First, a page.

The other two games I played at the weekend saw a switch to the 17th century, with my Medetians and Fleurians fighting it out over a couple of scenarios. The pike and shot rules differ a bit from the horse and musket ones, with more melee and some changes to the troop types. Very interesting nonetheless.
Game 5 was scenario 18 – Counter Attack
Fleurie held the bridge against a major Medetian attack, while they hurried their own reinforcements forward. Inevitably a big scrap ensued when the Fleurians used the two flanking fords to get at their enemy’s flanks and eventually win the battle. This game was played on a slightly extended 2′ x 2.5′ board as I need to use specific terrain tiles to get the river to run across the middle of the battlefield.
Game 6 was from scenario 3 – Control the River
For this game I decided to up-scale a bit, going to a 3′ x 3′ board and increasing the unit sizes to 5″ wide. This meant much bigger regiments and (comparatively) lots of figures on the table. Infantry units had 80 figures and cavalry had 32. Naturally it played the same, it just looked more like a battle! 🙂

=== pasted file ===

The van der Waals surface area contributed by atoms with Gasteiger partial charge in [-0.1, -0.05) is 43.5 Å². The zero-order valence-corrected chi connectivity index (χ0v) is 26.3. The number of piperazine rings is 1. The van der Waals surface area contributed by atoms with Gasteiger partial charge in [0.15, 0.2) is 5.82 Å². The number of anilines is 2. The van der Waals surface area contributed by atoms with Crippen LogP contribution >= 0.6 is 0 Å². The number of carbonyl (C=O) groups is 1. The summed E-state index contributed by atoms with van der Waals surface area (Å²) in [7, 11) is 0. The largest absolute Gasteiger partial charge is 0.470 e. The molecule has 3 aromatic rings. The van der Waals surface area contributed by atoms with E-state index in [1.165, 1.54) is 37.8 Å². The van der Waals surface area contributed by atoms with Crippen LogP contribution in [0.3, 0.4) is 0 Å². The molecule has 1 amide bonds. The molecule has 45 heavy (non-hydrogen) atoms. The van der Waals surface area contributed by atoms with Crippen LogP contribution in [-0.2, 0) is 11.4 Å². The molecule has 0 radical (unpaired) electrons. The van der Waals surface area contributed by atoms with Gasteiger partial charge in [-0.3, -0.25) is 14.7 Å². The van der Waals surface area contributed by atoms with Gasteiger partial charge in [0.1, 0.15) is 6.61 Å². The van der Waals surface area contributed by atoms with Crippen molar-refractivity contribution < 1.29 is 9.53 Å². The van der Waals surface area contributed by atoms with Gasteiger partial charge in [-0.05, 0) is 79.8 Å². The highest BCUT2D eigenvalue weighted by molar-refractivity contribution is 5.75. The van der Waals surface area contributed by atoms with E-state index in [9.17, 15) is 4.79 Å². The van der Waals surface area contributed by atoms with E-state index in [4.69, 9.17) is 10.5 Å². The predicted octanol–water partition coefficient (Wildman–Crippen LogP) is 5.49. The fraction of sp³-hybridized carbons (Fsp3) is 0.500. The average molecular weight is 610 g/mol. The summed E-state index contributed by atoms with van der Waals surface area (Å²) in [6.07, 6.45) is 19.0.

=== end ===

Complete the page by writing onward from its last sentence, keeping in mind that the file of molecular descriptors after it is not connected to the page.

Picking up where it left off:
Both armies approached the river with the aim being to control both the east and west river crossings. Although initially both kept a central reserve to see where it might be needed, inevitably you get two separate fights with this scenario. Fortunately the movement rates are sufficient to re-deploy quite quickly and in the end it was the Medetian army that managed to crush one enemy flank and move along both sides of the river to overcome the remaining Fleurians at the other crossing.
This was good fun to play and, like the other games, an interesting challenge in trying to get the best from the different unit types. Sticking to historically inspired tactics does seem to be the most effective approach, which speaks well for the rules.
Pics from this final game:
I will definitely be returning to this type of gaming, probably for a mini-campaign of linked games.